The only alternative to the present situation is the establishment of organic Jewish communities. In an organic community, the fostering of Jewish religion would not be left to the private initiative of socially congenial and economically homogenous groups organized as congregations; it would be the responsibility of the entire community. Just as in certain Christian denominations, affiliation is with the parish rather than with a congregation, so in Judaism affiliation should be with the local community. Membership in the community should entitle every Jew to the religious services he needs. The Jewish community should be responsible for making facilities for worship and education available to all Jews who desire them, on the same principle that the civic community assumes responsibility for public education and public health.
Kaplan makes several points here that are of great relevance to contemporary Jewish life. Most poor and lower middle class Jews continue to stay away from synagogues in North America, and the Jewish community has not succeeded in changing this by offering reduced price memberships. Some non-Orthodox synagogues have made dues voluntary, but it is unclear whether this has led more poor and lower middle class Jews to join. Also, bringing in these constituencies does not seem to be the primary aim of the new dues model (see, in this regard, Are Voluntary Dues Right for Your Synagogue?, published by UJA-Federation of New York). The net result is that the clear majority of synagogues remain middle class, if not upper middle class, institutions and this, as Kaplan points out, does make it less likely that joining a synagogue will lead Jews to question how they spend their money and time. Kaplan assumes, correctly in my view, that becoming friends in synagogue with people who are facing serious financial difficulties would increase our empathy for the poor and lead to higher levels of social activism and generosity.
Per the Pew Research Center’s 2013 study of American Jews, 42% of Jewish households have combined incomes above $100,000, while 31% have combined incomes below $50,000. In contrast, only 18% of the general US population have household earnings of $100,000 or more, but 56% have earnings below $50,000. In other words, North American Jews, in general, are an exceptionally wealthy community, and when we gather it is inevitable that the well off significantly outnumber the people with modest or inadequate incomes. So In fact, today, this situation will not be changed by the creation of “organic Jewish communities”. It is therefore essential, if synagogues wish to attract and retain poor and lower middle class Jews, that they probe further the reasons why, in Kaplan’s words, we “tend to associate with people of the same social and economic status as [our] own.”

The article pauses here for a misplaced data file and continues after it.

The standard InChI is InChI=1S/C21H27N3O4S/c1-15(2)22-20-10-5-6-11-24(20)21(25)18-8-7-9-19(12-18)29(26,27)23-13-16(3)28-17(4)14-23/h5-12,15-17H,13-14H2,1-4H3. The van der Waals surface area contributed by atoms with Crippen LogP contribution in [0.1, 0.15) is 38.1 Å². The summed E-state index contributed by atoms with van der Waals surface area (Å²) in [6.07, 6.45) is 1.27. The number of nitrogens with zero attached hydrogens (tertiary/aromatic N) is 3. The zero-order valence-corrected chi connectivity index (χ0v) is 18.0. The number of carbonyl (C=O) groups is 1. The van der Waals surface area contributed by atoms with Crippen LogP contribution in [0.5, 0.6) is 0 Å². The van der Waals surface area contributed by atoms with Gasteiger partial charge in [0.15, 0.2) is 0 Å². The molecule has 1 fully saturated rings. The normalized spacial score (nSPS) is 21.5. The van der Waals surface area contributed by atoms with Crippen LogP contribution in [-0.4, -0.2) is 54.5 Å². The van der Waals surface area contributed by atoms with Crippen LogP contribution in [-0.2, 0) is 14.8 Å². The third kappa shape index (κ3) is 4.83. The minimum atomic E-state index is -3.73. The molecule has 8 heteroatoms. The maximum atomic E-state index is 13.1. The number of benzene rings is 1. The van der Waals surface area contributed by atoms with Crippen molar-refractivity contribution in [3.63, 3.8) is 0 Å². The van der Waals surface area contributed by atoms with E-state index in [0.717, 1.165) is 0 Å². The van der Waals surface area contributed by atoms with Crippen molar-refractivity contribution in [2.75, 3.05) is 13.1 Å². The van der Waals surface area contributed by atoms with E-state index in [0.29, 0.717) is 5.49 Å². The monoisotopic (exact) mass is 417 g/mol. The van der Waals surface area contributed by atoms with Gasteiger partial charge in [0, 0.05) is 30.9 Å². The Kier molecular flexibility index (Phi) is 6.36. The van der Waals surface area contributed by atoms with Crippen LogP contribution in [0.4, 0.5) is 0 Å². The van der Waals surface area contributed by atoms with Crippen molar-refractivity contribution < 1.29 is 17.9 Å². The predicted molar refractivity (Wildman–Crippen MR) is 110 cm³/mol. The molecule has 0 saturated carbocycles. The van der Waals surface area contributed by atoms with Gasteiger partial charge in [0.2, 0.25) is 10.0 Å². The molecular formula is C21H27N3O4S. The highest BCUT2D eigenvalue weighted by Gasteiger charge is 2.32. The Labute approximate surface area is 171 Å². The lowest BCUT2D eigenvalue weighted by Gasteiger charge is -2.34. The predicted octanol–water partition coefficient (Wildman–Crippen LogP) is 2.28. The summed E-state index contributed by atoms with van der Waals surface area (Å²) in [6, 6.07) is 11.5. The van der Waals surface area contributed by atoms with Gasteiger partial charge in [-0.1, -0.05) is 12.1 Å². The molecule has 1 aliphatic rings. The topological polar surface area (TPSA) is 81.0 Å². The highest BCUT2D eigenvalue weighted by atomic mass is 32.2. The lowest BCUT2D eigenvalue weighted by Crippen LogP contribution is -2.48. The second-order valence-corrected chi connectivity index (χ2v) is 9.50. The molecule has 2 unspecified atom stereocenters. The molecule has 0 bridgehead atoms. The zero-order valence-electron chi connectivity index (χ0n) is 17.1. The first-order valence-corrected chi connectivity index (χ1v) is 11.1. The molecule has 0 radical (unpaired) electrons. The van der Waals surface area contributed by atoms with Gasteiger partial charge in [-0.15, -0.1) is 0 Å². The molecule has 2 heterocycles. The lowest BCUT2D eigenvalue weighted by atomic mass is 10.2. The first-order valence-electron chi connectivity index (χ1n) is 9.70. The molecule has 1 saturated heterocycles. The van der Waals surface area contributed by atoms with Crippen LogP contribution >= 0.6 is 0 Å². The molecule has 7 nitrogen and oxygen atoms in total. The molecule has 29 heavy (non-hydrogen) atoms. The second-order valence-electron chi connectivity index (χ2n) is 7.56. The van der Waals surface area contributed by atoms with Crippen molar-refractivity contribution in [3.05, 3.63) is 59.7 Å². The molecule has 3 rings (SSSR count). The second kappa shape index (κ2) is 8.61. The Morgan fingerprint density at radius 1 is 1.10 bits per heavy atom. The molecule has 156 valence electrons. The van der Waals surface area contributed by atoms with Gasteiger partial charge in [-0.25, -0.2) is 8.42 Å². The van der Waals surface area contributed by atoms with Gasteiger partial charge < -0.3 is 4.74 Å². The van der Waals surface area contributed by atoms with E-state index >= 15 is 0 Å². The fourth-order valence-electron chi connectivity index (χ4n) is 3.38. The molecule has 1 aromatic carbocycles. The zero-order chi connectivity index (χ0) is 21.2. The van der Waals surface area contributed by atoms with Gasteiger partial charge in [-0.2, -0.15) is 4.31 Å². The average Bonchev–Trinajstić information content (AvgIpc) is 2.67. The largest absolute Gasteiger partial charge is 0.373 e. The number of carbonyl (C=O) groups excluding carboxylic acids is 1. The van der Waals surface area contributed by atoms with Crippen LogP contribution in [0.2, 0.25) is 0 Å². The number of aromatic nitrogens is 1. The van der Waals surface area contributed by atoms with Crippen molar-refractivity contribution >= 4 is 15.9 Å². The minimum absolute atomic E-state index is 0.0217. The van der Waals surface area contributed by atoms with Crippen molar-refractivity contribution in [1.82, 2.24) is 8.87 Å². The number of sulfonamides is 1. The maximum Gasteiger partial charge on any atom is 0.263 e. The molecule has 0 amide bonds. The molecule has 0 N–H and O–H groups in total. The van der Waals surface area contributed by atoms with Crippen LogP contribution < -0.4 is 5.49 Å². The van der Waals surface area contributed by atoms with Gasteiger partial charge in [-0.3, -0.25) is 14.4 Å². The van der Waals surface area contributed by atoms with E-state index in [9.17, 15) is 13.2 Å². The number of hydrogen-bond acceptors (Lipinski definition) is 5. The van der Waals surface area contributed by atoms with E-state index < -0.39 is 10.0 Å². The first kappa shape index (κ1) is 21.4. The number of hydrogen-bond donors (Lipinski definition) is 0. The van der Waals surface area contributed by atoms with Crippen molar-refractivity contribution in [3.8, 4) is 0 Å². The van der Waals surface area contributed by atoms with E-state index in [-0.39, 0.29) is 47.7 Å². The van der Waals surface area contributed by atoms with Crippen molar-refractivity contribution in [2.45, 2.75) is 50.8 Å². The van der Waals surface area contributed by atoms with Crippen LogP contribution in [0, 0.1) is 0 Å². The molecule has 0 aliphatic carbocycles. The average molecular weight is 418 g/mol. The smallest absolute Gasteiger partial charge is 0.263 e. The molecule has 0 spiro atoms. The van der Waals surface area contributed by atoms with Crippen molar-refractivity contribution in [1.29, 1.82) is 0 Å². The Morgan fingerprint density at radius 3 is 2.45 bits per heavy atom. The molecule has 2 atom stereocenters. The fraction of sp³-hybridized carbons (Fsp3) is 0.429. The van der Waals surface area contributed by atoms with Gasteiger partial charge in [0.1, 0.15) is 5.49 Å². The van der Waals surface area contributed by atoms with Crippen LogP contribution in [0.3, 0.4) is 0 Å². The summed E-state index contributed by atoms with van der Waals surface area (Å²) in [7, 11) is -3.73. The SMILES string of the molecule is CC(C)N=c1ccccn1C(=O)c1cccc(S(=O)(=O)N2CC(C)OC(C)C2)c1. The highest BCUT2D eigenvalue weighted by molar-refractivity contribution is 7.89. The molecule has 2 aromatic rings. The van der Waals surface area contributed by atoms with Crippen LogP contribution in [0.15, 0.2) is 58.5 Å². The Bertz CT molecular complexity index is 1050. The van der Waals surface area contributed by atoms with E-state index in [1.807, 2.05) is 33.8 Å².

I gained some insight into this question when I served on a synagogue board while I was in graduate school and my wife was a part-time elementary school teacher and a student herself. At one of the meetings, the board discussed a proposal to celebrate a milestone in the rabbi’s relationship to the congregation by holding a dinner that would cost $50 per person (equal to about $79 today ). I argued against the proposal because it would keep away members who could not afford the cost, but my words did not convince enough people, and the proposal passed. Most board members agreed with the person who argued that “everyone spends $100 per couple when they go out to dinner” so there was nothing to be concerned about here. At the time, my wife and I had never spent that much money on one evening and we, along with several members—including many regular synagogue-goers—did not attend this celebration.
If we want our synagogues to attract and retain people with lower incomes, we need to take their financial realities into consideration always, and not only when we set our synagogue dues. All day long, people facing financial challenges see things that they cannot afford. Do we want our synagogues to add to this experience? And if we want our synagogues “to help foster better social and ethical attitudes,” we need to talk more openly about the economic disparities that exist in our congregations. Wealthy, middle class, lower middle class, and poor Jews can see each other at Sabbath kiddushim, Chanukkah parties, and multiple other communal events but generally will not gain any knowledge of the challenges that each face because of their financial position. Most synagogues do not help members avoid superficial stereotypes of the “1%,” nor do they help us see how good people fall into poverty. This is a significant missed opportunity for, even today, synagogues are more economically diverse than many other institutions that Jews participate in. Unmasking and engaging with financial diversity would strengthen our connections to each other and make us more likely to support one another, and could motivate us to give more time and money to pressing social causes.
I look forward to reading your thoughts on this passage from Kaplan, my response to it, or both.
Eric Caplan can be reached at email@example.com.